In times of struggle, the British buy cars

It's not a rational response to economic hardship, but it is a British one.

The UK car industry has in the past been associated with British Leyland’s unreliability, emptying factory floors and rusting scrap yards. It is now the most unlikely, but welcome, source of continuous good news in the post-2008 economy.

As the recession trudges on it’s become an accepted wisdom that consumers will not spend on luxuries, they will avoid large expense and they are not confident enough to invest in long term products. It seems a stretch to imagine that in a recession the car industry would remain buoyant; surely, it’s pure fantasy to say that it would do well?

There were early signs that the car industry held hope for consumers, GDP-watchers and policy makers alike. When the Labour government launched a car scrappage scheme in March 2009 car sales increased beyond expectations. Up to 400,000 cars, each around 27 per cent more efficient than its scrapped counterpart, were sold as a result of the scheme. The policy will go down in records as one of the most successful of the stimulus policies following the 2008 crash.

When that stimulus was taken away wouldn’t the car industry, which was already in decline before the crash, lose business? Maybe in the short term, but in the long term the good news has continued. Foreign companies have chosen to invest in production at plants in Sunderland, Ellesmere Port and Halewood. The first quarter of 2012 became the first time since 1976 that motor exports exceeded motor imports. With models like the Land Rover Freelander, the Vauxhall Astra and the Nissan Qashqai now built in the UK, the car manufacturing industry is now among the most viable and important in the UK.

British people aren’t buying cars in the middle of a recession, are they? Yes. They really are. In the year from July 2011 to July 2012, new car sales increased by 10.5 per cent even as we slipped back into recession. With their much welcomed GDP boosting powers this increase does not look like it is stopping.

On 1st September, when the new “62” registration plate is released, over 165,000 new cars will make their way from forecourts to the UK’s roads. This week Vertu Motors, a top ten UK motor retailer, released research which estimates that these sales will be worth in the region of £500m to the treasury in VAT alone, and an additional £20m in road tax.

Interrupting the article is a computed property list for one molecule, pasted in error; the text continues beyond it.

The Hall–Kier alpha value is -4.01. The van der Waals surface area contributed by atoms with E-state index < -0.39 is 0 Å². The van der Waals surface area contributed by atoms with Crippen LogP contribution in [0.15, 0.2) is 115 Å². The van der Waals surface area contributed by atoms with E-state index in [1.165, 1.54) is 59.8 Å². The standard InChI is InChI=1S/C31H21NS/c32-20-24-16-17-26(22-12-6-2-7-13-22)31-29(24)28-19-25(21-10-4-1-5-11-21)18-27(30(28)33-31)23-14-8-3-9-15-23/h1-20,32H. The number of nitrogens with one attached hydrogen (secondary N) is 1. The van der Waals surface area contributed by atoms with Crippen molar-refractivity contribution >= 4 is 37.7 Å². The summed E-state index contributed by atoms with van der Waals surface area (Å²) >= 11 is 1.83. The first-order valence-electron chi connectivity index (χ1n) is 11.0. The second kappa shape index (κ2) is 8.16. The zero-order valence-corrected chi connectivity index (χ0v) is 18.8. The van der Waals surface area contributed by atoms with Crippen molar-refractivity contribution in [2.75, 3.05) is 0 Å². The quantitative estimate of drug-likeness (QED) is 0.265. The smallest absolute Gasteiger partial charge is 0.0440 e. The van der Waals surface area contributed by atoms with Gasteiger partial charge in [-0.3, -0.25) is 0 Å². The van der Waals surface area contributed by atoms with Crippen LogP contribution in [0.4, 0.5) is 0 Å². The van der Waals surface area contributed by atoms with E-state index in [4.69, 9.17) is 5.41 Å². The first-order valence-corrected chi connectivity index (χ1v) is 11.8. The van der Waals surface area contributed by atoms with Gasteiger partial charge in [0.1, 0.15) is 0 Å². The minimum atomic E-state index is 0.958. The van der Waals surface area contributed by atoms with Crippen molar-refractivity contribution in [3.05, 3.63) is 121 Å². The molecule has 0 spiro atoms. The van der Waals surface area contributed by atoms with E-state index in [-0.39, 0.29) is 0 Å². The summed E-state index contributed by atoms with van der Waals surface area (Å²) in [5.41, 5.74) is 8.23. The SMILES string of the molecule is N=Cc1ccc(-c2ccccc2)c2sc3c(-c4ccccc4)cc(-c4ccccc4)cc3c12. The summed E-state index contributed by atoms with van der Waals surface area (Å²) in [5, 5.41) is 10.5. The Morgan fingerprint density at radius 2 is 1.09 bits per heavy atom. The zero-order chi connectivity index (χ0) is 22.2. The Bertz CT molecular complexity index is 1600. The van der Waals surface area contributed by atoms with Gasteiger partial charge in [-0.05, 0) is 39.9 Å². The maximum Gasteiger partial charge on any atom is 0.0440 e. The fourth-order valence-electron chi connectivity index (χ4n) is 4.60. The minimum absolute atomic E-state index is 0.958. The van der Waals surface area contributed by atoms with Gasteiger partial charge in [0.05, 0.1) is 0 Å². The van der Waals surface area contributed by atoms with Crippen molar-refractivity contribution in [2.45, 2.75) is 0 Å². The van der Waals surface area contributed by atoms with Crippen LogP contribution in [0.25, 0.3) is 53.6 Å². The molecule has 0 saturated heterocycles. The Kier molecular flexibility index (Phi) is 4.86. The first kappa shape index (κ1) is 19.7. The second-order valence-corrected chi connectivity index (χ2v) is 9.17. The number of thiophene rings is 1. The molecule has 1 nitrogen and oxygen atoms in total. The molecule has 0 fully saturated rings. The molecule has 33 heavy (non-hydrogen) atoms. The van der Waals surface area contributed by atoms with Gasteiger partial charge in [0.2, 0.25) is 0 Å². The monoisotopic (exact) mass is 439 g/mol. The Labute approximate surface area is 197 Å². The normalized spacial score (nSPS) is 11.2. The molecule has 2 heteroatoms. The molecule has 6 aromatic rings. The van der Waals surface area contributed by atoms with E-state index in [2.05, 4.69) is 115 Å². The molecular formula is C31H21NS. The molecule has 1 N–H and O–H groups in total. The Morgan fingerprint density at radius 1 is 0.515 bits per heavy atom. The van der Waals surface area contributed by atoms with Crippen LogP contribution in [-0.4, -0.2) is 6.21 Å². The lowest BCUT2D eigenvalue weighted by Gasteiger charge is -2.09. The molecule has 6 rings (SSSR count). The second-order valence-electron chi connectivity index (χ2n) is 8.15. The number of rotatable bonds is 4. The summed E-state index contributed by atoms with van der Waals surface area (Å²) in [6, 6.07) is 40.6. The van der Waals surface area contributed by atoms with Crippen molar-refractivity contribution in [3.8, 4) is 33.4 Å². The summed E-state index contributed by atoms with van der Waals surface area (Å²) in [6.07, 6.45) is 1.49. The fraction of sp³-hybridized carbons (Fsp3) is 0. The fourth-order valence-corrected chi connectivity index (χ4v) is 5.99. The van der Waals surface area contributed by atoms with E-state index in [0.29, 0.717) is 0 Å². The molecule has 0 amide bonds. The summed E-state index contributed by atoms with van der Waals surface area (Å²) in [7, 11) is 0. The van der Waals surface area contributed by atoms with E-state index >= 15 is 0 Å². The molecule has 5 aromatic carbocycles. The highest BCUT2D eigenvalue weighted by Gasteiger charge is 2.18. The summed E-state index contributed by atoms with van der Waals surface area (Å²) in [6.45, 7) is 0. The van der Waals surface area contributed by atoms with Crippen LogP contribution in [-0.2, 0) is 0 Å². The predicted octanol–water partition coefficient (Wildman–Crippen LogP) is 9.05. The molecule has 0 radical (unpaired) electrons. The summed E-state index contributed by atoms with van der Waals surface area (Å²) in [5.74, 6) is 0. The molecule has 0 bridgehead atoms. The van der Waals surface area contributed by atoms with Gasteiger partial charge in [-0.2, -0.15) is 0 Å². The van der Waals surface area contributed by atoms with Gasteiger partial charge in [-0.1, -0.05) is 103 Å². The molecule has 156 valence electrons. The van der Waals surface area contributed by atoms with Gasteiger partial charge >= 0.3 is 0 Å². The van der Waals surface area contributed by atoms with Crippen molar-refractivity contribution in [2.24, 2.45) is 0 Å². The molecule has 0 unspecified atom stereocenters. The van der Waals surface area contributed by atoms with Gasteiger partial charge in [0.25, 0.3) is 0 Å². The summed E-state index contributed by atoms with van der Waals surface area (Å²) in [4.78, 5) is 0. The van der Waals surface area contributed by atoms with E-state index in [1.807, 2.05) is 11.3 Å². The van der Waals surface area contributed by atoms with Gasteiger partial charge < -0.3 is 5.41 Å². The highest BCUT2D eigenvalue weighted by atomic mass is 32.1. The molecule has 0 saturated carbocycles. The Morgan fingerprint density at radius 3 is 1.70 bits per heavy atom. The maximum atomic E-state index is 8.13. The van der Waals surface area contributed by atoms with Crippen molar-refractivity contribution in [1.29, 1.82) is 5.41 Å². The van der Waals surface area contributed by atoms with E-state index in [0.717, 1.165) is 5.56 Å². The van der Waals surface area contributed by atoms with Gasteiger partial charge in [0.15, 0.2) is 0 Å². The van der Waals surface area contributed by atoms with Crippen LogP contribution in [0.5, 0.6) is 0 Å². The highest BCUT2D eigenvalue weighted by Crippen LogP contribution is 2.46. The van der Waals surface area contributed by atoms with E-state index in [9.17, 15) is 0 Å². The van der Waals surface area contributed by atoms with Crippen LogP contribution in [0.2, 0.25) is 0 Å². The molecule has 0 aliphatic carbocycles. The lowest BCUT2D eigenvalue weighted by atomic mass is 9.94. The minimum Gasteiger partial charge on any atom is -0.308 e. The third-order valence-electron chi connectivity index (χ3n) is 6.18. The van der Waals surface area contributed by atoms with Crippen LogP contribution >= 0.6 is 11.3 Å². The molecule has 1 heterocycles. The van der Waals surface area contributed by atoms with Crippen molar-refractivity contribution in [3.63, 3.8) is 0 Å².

Boosts in sales are not only good for the UK’s GDP, but for the budget too. New models are more carbon efficient than ever before, passing on benefits to consumers and relative improvements for the environment too.

In trying times, when all that we are given are negative stories and confidence is low, we can find a surprising and much needed boost for UK consumers and manufacturers in high cost luxury goods.

In times of struggle, the British buy cars. Go figure.

Cars pile up in a scrapyard as they're replaced with newer models. Photograph: Getty Images

Helen Robb reads PPE at Oxford University where she is deputy editor of ISIS magazine.

Grant Shapps on the campaign trail. Photo: Getty
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Grant Shapps resigns over Tory youth wing bullying scandal

The minister, formerly party chairman, has resigned over allegations of bullying and blackmail made against a Tory activist. 

Grant Shapps, who was a key figure in the Tory general election campaign, has resigned following allegations about a bullying scandal among Conservative activists.

Shapps was formerly party chairman, but was demoted to international development minister after May. His formal statement is expected shortly.

The resignation follows lurid claims about bullying and blackmail among Tory activists. One, Mark Clarke, has been accused of putting pressure on a fellow activist who complained about his behaviour to withdraw the allegation. The complainant, Elliot Johnson, later killed himself.

The junior Treasury minister Robert Halfon also revealed that he had an affair with a young activist after being warned that Clarke planned to blackmail him over the relationship. Former Tory chair Sayeedi Warsi says that she was targeted by Clarke on Twitter, where he tried to portray her as an anti-semite. 

Shapps appointed Mark Clarke to run RoadTrip 2015, where young Tory activists toured key marginals on a bus before the general election. 

Today, the Guardian published an emotional interview with the parents of 21-year-old Elliot Johnson, the activist who killed himself, in which they called for Shapps to consider his position. Ray Johnson also spoke to BBC's Newsnight:


The Johnson family claimed that Shapps and co-chair Andrew Feldman had failed to act on complaints made against Clarke. Feldman says he did not hear of the bullying claims until August. 

Asked about the case at a conference in Malta, David Cameron pointedly refused to offer Shapps his full backing, saying a statement would be released. “I think it is important that on the tragic case that took place that the coroner’s inquiry is allowed to proceed properly," he added. “I feel deeply for his parents, It is an appalling loss to suffer and that is why it is so important there is a proper coroner’s inquiry. In terms of what the Conservative party should do, there should be and there is a proper inquiry that asks all the questions as people come forward. That will take place. It is a tragic loss of a talented young life and it is not something any parent should go through and I feel for them deeply.” 

Mark Clarke denies any wrongdoing.

Helen Lewis is deputy editor of the New Statesman. She has presented BBC Radio 4’s Week in Westminster and is a regular panellist on BBC1’s Sunday Politics.